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The Faithful Church

in Church/Membership

by Darryl Dash –

It looked like the church would die. The charts showed decades of decline. The roof was leaking, the congregation aging, and the former pastor had left in a scandal. The neighborhood was undesirable. There were a few bright spots, but you had to use your imagination to see them. The odds weren’t good.

But they called a pastor. The pastor was an academic who had recently earned a Ph.D. from Cambridge. One of his references said that he probably didn’t have what it would take to hold the pulpit. The pastor believed he should accept the charge, but he didn’t expect that things would change very much. He thought he would stay a few years, pray and preach, and eventually leave to teach in a seminary.

One more wrinkle: in the middle of the seeker-sensitive and Willow Creek era of church, this pastor believed that the church should set the bar high for membership, and reach into the past. He cared more about biblical principles than business principles. He dug out the church covenant and statement of faith and hammered away at Baptist polity. Could a pastor like that swim against the tide and see the church move to health?

I attended that church this past weekend along with 160 or so church leaders. Over twenty years into the experiment, the church is teeming with young people. There’s nothing fancy about the church: the pastor says that he aims for a mere church with few accouterments. The worship is simple, the songs old, the preaching long, and the expectations high.

Over a thousand now call themselves members of that church. Not just members, but active members. It’s also become a launching pad for church plants and church planters. They ignore virtually every principle of the church growth movement by holding Sunday School, Sunday morning and evening services, Wednesday midweek meetings, and two-hour member meetings complete with church discipline. They do all of this in an urban setting far from the Bible Belt, and yet they continue to bear fruit.

One of their leaders calls it Jurassic Park. The church looks like a dinosaur, but it’s alive. You’d think that such a church would have gone extinct. It’s shocking to see it not only alive but thriving.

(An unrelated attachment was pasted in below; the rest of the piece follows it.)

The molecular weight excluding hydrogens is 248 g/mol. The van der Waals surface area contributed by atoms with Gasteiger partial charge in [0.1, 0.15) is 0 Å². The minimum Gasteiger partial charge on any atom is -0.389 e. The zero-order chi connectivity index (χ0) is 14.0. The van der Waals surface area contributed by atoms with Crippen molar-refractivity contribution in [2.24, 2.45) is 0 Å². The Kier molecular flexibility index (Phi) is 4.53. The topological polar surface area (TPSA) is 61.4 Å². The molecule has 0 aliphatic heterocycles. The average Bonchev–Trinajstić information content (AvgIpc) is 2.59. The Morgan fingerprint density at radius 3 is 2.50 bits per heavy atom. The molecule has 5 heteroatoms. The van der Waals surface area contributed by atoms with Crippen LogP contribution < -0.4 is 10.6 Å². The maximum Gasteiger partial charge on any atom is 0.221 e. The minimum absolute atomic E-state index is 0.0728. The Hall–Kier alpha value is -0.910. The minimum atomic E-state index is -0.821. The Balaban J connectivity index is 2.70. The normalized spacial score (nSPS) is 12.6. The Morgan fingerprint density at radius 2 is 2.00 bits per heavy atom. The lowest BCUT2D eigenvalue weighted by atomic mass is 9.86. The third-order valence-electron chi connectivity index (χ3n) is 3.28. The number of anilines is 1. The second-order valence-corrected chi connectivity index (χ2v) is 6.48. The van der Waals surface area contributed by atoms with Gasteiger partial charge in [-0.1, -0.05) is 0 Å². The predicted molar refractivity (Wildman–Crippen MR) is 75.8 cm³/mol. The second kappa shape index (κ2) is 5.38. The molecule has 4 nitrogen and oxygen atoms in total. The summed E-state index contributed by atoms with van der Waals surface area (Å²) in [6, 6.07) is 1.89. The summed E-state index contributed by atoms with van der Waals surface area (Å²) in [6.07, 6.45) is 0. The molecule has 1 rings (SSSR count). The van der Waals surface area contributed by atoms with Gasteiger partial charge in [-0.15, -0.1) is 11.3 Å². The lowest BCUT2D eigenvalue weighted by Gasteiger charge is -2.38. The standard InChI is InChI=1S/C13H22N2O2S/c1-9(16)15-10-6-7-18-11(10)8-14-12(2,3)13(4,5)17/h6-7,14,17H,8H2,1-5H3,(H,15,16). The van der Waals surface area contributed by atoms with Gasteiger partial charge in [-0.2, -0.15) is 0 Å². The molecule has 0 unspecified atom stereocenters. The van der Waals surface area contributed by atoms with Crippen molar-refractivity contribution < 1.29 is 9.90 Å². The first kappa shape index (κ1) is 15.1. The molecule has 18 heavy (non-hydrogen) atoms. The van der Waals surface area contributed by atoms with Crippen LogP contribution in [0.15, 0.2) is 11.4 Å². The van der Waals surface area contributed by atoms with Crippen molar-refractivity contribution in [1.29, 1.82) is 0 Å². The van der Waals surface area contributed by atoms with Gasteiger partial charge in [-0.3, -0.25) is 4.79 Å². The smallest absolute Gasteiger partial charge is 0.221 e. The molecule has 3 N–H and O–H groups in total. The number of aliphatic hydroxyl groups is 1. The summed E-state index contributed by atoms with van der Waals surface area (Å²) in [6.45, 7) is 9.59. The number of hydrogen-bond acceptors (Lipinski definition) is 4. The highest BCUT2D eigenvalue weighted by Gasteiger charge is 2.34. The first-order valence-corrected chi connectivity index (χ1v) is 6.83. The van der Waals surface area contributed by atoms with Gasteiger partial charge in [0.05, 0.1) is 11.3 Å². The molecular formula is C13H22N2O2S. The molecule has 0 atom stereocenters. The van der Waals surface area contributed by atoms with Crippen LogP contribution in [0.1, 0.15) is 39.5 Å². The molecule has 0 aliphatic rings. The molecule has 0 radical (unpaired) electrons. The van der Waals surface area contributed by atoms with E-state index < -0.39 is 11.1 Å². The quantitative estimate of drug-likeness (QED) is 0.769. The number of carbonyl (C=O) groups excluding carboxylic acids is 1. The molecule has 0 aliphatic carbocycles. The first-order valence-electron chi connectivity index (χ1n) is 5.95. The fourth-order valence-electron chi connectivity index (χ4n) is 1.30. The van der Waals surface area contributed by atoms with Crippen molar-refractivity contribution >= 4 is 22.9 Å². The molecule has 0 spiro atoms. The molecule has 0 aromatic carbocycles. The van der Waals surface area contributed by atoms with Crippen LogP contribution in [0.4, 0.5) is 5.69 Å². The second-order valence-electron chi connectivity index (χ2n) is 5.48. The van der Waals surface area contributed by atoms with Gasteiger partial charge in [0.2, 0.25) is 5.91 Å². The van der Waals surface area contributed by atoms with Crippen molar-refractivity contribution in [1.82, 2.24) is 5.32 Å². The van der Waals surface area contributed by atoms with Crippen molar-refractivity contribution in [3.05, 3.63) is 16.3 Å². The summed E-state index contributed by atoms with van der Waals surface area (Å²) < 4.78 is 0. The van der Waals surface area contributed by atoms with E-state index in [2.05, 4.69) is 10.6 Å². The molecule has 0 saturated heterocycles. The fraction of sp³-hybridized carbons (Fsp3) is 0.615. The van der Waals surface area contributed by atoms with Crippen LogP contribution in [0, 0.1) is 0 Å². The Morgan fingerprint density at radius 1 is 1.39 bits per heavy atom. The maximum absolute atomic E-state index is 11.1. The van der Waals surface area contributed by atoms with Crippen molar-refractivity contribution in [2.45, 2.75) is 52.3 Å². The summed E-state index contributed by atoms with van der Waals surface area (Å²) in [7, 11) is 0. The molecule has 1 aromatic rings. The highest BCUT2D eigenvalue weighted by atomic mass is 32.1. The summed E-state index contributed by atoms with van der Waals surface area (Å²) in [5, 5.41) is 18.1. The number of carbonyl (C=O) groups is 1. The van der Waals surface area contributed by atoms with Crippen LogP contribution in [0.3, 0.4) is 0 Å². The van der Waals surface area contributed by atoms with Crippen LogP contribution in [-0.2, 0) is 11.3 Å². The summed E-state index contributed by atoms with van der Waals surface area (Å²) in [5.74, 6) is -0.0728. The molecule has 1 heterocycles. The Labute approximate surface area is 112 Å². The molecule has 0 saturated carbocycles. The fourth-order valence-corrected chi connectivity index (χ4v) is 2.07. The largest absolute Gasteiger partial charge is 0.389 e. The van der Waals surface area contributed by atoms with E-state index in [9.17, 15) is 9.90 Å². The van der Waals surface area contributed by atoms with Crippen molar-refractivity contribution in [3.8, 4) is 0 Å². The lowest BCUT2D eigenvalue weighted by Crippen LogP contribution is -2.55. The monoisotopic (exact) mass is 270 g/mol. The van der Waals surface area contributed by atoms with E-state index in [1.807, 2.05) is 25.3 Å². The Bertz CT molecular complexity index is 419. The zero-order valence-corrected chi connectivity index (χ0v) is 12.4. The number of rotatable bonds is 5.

It’s tempting to want to copy this church so that we can enjoy the same results, which would completely miss the point. For one thing, the church isn’t perfect. They’ve made and continue to make mistakes. Besides, this church isn’t chasing success and best practices, and if we copy their model we’ll miss the heart of what drives this church.

Here’s the heart of this church, and it is something we should emulate: they want to display God’s glory by doing what a biblical church does. They believe that a church has to rediscover its ecclesiology and function like a biblical church. When a church does this, there are no guarantees of success, but the church is still faithful. And who knows? God may choose to bless such a faithful church.

I was moved to tears as I attended the church, which is a rare occurrence. I don’t cry a lot. In part, I blame the singing. It was louder, weighted with more truth, and more moving than any congregational singing I’ve experienced recently. It lifted my eyes to heaven and it met me in some areas of need.

But mostly I was moved as I marveled at what God had done. As I sang with hundreds of people, I thought back some twenty years to when things didn’t look or sound that good. Nobody could imagine that God would move so powerfully in that church through a commitment to biblical faithfulness. I looked around me and was filled with joy. I thought of the church I had pastored back at that time, and how I’d sometimes chased pragmatism more than biblical faithfulness.

As I looked around, I prayed: Do it again, Lord. May many more churches buck the trend and call pastors who ignore the trends, preach, pray, love, and lead their churches to pursue biblical faithfulness. Who knows? God may choose to bless these churches. But if not, they’ll still have been faithful.